So, one of my assignments for my audio production class is to create a podcast series, with an emphasis on the production and mixing involved. I of course chose to talk about college sports and the NCAA, so I’ve gone all-in on it. But it’s an intro class, meaning the mixing is definitely not professional quality. So, in the interest of protecting your ears, I decided to adapt it into a blog series as well. For the next 10 weeks, I’ll be posting my new series: Failure to Monitor. (Side note: the prompt for the first episode was to talk about why I was qualified to speak on the topic, so forgive the unusual amount of bragging in this one.)

In this series, I am going to walk you through a brief history of the National Collegiate Athletic Association, better known as the NCAA. This is the organization that governs the vast majority of college sports in the United States, and over the years it has grown into one of the biggest businesses in the country. However, the NCAA is unique in that it is a coalition of universities that are further divided up into conferences. While most people think of the national office in Indianapolis when they hear the term “NCAA”, these conferences and member schools themselves are what make up this organization. This has made the extent of their authority somewhat of a gray area throughout their existence because their power comes from the schools that they govern. This means that the majority of their power comes from precedent. This precedent is only set by past action, so it would take something like a scandal to get the opportunity to set a meaningful precedent. Well, like any governing body, they have had to deal with their fair share of scandals. They’ve dealt with everything from cheating, to criminal acts, to lawsuits that have even reached the highest court in the land: The United States Supreme Court. Therefore, these scandals and trials have helped build the organization into the monolith that it is now. But how exactly did they get to where they are today? How did they get all this power? How did dealing with scandals change who they are? The answers to those questions are exactly what I’m going to be covering over the course of these ten posts.

College sports have been a constant in my life. I grew up in Oxford, Mississippi, home of the Southeastern Conference’s Ole Miss Rebels. The town lived and died on the back of Ole Miss football, and I wish that was an exaggeration. I have been going to college football, basketball, and baseball games ever since I can remember. I didn’t just get to see what happened on the field either. Oxford is a very small town, so I got to know a lot of people who worked in the industry and saw what happened behind the scenes. And, as with any big business, there was definitely a dark side to this love of mine. The one figure looming over everyone was the NCAA, and they ruled with an iron fist. Despite sacrificing their bodies every week, the players weren’t allowed to get paid a dime. Even as the school made millions, the players got nothing. In fact, my family technically committed NCAA violations. We befriended a few football players through our church, and every year would invite over a handful of players who weren’t able to go home and have Thanksgiving dinner with their families. As cruel as it sounds, this is illegal in the world of college sports. The NCAA’s watchful eyes had extended far beyond the realm of fairness, and into the realm of absurdity. Somewhere along the way, a lust for power overtook the wellbeing of the very players they were created to protect. They had become sports’ Big Brother. Ever since then, I have been passionate about this issue, and have spent my time learning all that I can about the NCAA. What makes it tick, what drives the people in charge, and how it became what it is now.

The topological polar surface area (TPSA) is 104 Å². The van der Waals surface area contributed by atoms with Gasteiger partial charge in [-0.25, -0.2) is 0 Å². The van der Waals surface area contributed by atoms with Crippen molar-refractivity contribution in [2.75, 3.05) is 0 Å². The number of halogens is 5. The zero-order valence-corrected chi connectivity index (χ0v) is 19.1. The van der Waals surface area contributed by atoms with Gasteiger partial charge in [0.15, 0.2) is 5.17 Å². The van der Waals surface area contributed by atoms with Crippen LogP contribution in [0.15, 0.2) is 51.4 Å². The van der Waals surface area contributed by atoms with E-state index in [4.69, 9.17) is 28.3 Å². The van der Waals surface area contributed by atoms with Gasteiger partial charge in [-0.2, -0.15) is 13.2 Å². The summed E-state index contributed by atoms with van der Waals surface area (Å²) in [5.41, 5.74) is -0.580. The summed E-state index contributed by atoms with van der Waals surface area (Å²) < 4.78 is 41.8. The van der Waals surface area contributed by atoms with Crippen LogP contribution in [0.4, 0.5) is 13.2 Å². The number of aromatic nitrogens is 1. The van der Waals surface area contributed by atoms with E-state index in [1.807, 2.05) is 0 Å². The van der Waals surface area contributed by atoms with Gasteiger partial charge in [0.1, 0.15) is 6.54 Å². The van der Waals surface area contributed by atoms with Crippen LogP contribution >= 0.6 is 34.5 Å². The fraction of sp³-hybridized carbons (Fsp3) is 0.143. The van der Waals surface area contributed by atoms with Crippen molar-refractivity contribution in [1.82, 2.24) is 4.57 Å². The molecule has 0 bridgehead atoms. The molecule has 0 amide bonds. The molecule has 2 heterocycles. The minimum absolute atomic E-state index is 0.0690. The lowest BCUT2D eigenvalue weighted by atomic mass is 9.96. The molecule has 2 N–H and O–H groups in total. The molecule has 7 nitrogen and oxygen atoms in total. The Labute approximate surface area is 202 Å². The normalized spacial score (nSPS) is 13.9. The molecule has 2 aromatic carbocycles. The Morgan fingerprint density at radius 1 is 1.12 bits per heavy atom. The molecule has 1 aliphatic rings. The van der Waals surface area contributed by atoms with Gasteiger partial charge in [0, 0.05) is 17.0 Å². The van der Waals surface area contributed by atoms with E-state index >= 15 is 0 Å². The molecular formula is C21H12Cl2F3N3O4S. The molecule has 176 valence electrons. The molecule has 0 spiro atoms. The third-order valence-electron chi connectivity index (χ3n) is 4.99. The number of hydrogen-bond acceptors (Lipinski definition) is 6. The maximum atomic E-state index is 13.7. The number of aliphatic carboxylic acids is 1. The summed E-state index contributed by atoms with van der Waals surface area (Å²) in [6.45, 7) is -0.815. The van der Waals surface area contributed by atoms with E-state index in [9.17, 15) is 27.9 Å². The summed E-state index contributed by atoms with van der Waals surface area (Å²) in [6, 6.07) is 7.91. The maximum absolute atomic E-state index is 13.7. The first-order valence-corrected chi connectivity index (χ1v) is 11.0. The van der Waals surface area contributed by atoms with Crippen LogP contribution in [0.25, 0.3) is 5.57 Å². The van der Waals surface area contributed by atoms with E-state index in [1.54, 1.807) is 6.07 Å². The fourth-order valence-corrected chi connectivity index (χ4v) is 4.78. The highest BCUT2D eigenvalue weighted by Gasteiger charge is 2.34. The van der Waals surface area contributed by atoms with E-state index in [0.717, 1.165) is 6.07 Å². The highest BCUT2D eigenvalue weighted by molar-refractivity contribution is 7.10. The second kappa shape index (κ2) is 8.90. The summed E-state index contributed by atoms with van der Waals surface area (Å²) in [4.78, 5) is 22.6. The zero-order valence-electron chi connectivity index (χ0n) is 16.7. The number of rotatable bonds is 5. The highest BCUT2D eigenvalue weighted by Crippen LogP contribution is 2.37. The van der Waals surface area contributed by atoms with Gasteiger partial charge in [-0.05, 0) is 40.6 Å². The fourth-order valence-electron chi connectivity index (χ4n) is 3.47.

Over the course of my college career, I have been fortunate enough to get the opportunity to explore this passion to the fullest. I have been able to take courses dedicated entirely to the history and structure of the NCAA, with a focus on how its current form is created to make money at the expense of athletes. The University of South Carolina, where I received my first undergraduate degree, is the home of the College Sport Research Institute. I even got the chance to write my undergraduate thesis under the tutelage of Dr. Richard Southall, the director of this institute. Over the years I have supplemented this study with plenty of independent research by seeking out writers who shared the same interests as mine. Those who looked beyond the scoreboard and into the boardroom. I even got some firsthand experience, as I saw the effect that the NCAA’s punishment can have, as my hometown Ole Miss Rebels were caught up in a major scandal just a few years ago. It rocked the small town to its core, and it was truly one of the most surreal moments of my life. All of this knowledge has given me a good foundation, and it gives me the good fortune of being able to share some of it with you all.

I firmly believe that history is the greatest teacher we have, no matter the subject. This is no different when it comes to the NCAA. The story of this organization is one of scandal, power, and overall, greed. As a lover of both college sports and history in general, I want to show you all the impact that history can have. How a small group of bureaucrats navigated the waters of outrage and scrutiny to become a cultural icon that’s as American as apple pie. So join me, as I take you on a trip back in time to see how big-time college sport became what it is today.

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